My aunt (89 years young) is currently in a care home but desperate to get back to her own home as she´s not happy in a residential home environment.She cannot look after herself and her home will need much work to refurbish it to allow her to live there (all the plumbing, kitchens and bathrooms need replacing).She cannot afford to do this but has a friend who is willing to buy below market value (£200,000 lower), move in with his young family, allow my aunt to live on the ground floor, rent free. He and his wife, who´d live on first floor, would provide the care for her. After her demise they would keep full possession.
The house needs complete refurbishment as it has no heating, kitchen or bathroom that work and hasn’t been decorated or modernised in over 40 years.I have power of attorney for her and it worries me that this could fall foul on many grounds. My primary concern is her long-term wellbeing and I want her to be happy.She believes this is a good option for her. She also has her mental faculties so can make her own decisions.What should be the legal steps taken to protect her long-term interests and ensure that she can continue living there as long as she wants, rent free (assuming health permits) and that her financial wellbeing is not compromised?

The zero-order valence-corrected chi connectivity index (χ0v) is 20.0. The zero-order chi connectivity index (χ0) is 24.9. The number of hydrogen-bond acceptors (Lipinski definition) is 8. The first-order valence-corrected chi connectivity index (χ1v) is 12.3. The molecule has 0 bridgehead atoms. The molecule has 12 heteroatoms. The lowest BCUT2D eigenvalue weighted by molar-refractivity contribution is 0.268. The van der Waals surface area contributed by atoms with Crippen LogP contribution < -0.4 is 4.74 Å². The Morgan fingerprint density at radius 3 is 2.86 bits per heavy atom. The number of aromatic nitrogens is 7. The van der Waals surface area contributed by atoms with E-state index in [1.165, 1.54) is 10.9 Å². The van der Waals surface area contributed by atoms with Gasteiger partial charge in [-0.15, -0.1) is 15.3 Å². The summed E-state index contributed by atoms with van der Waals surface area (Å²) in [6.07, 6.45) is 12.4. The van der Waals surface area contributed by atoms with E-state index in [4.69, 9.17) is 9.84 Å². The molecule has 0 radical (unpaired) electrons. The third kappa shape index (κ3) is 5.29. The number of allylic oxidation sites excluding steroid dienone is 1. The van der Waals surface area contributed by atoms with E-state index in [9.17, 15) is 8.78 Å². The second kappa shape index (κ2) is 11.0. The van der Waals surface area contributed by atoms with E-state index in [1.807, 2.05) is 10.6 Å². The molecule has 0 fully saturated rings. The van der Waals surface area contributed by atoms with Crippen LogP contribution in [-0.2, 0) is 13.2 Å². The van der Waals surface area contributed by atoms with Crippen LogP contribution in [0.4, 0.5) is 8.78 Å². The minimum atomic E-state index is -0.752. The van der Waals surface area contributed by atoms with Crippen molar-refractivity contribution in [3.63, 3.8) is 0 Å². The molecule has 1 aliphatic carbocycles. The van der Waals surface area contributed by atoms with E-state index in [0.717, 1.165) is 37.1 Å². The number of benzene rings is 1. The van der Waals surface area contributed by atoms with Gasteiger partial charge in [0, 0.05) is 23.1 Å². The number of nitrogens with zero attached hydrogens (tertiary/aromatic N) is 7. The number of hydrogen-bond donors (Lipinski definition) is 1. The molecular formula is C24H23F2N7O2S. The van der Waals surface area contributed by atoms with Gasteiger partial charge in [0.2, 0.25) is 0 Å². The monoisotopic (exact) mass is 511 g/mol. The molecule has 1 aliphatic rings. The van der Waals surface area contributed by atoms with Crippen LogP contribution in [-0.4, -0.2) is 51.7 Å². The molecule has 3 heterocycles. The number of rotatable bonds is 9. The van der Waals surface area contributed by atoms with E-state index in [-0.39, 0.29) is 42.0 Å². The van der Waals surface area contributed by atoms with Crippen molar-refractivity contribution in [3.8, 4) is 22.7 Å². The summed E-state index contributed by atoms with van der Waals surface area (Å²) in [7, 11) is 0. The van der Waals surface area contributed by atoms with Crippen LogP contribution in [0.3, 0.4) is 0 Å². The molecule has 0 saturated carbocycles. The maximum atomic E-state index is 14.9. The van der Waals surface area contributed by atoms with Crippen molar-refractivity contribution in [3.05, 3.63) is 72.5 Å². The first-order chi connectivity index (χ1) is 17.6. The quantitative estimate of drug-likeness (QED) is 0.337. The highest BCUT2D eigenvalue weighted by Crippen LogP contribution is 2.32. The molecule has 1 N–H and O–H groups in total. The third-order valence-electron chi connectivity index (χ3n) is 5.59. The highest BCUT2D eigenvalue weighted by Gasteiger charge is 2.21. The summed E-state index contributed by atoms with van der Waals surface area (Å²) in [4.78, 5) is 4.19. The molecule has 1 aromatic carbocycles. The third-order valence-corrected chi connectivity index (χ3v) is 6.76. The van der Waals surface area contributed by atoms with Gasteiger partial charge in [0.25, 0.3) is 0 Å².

That does not stop you from offering kind, sensible advice to your aunt. If she wishes to sell her house, she will have to get a solicitor to handle it for her. She needs to seek independent legal advice, meaning she must not use the same solicitor as the friend who wants to buy the property.It would be best for her (perhaps with your help) to find a lawyer who would not simply deal with the property transaction but has experience dealing with elderly clients, and can handle all the issues in a supportive way so she is happy and secure.